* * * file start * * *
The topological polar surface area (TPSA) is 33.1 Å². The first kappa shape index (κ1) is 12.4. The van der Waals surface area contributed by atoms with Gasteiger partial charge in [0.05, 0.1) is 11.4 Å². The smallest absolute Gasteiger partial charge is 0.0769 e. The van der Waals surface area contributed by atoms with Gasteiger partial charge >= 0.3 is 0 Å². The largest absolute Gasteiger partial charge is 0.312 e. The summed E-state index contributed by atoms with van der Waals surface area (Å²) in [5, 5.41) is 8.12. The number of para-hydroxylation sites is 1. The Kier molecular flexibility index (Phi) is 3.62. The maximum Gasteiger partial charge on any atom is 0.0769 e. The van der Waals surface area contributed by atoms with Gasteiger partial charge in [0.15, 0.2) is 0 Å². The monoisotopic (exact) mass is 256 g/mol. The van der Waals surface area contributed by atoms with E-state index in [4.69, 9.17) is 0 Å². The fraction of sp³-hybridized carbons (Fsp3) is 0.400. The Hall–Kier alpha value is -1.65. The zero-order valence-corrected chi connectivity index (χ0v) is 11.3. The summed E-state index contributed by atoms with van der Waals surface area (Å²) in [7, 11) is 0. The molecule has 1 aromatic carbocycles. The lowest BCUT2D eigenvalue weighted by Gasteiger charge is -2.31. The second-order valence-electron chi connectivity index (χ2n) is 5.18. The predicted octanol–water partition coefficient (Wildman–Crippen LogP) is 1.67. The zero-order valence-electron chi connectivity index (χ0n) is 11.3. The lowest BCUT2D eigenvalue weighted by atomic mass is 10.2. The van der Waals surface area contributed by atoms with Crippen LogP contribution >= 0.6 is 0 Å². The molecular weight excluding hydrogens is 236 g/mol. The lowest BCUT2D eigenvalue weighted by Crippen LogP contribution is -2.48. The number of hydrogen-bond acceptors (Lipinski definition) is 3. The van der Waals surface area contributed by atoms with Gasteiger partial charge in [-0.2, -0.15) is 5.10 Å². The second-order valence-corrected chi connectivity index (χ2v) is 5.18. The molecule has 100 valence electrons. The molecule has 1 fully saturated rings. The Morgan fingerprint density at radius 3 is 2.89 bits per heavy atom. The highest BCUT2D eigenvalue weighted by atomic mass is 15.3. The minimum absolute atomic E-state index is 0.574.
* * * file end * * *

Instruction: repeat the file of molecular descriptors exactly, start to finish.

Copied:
The topological polar surface area (TPSA) is 33.1 Å². The first kappa shape index (κ1) is 12.4. The van der Waals surface area contributed by atoms with Gasteiger partial charge in [0.05, 0.1) is 11.4 Å². The smallest absolute Gasteiger partial charge is 0.0769 e. The van der Waals surface area contributed by atoms with Gasteiger partial charge >= 0.3 is 0 Å². The largest absolute Gasteiger partial charge is 0.312 e. The summed E-state index contributed by atoms with van der Waals surface area (Å²) in [5, 5.41) is 8.12. The number of para-hydroxylation sites is 1. The Kier molecular flexibility index (Phi) is 3.62. The maximum Gasteiger partial charge on any atom is 0.0769 e. The van der Waals surface area contributed by atoms with Gasteiger partial charge in [0.15, 0.2) is 0 Å². The monoisotopic (exact) mass is 256 g/mol. The van der Waals surface area contributed by atoms with E-state index in [4.69, 9.17) is 0 Å². The fraction of sp³-hybridized carbons (Fsp3) is 0.400. The Hall–Kier alpha value is -1.65. The zero-order valence-corrected chi connectivity index (χ0v) is 11.3. The summed E-state index contributed by atoms with van der Waals surface area (Å²) in [7, 11) is 0. The molecule has 1 aromatic carbocycles. The lowest BCUT2D eigenvalue weighted by Gasteiger charge is -2.31. The second-order valence-electron chi connectivity index (χ2n) is 5.18. The predicted octanol–water partition coefficient (Wildman–Crippen LogP) is 1.67. The zero-order valence-electron chi connectivity index (χ0n) is 11.3. The lowest BCUT2D eigenvalue weighted by atomic mass is 10.2. The van der Waals surface area contributed by atoms with Crippen LogP contribution >= 0.6 is 0 Å². The molecular weight excluding hydrogens is 236 g/mol. The lowest BCUT2D eigenvalue weighted by Crippen LogP contribution is -2.48. The number of hydrogen-bond acceptors (Lipinski definition) is 3. The van der Waals surface area contributed by atoms with Gasteiger partial charge in [-0.2, -0.15) is 5.10 Å². The second-order valence-corrected chi connectivity index (χ2v) is 5.18. The molecule has 100 valence electrons. The molecule has 1 fully saturated rings. The Morgan fingerprint density at radius 3 is 2.89 bits per heavy atom. The highest BCUT2D eigenvalue weighted by atomic mass is 15.3. The minimum absolute atomic E-state index is 0.574.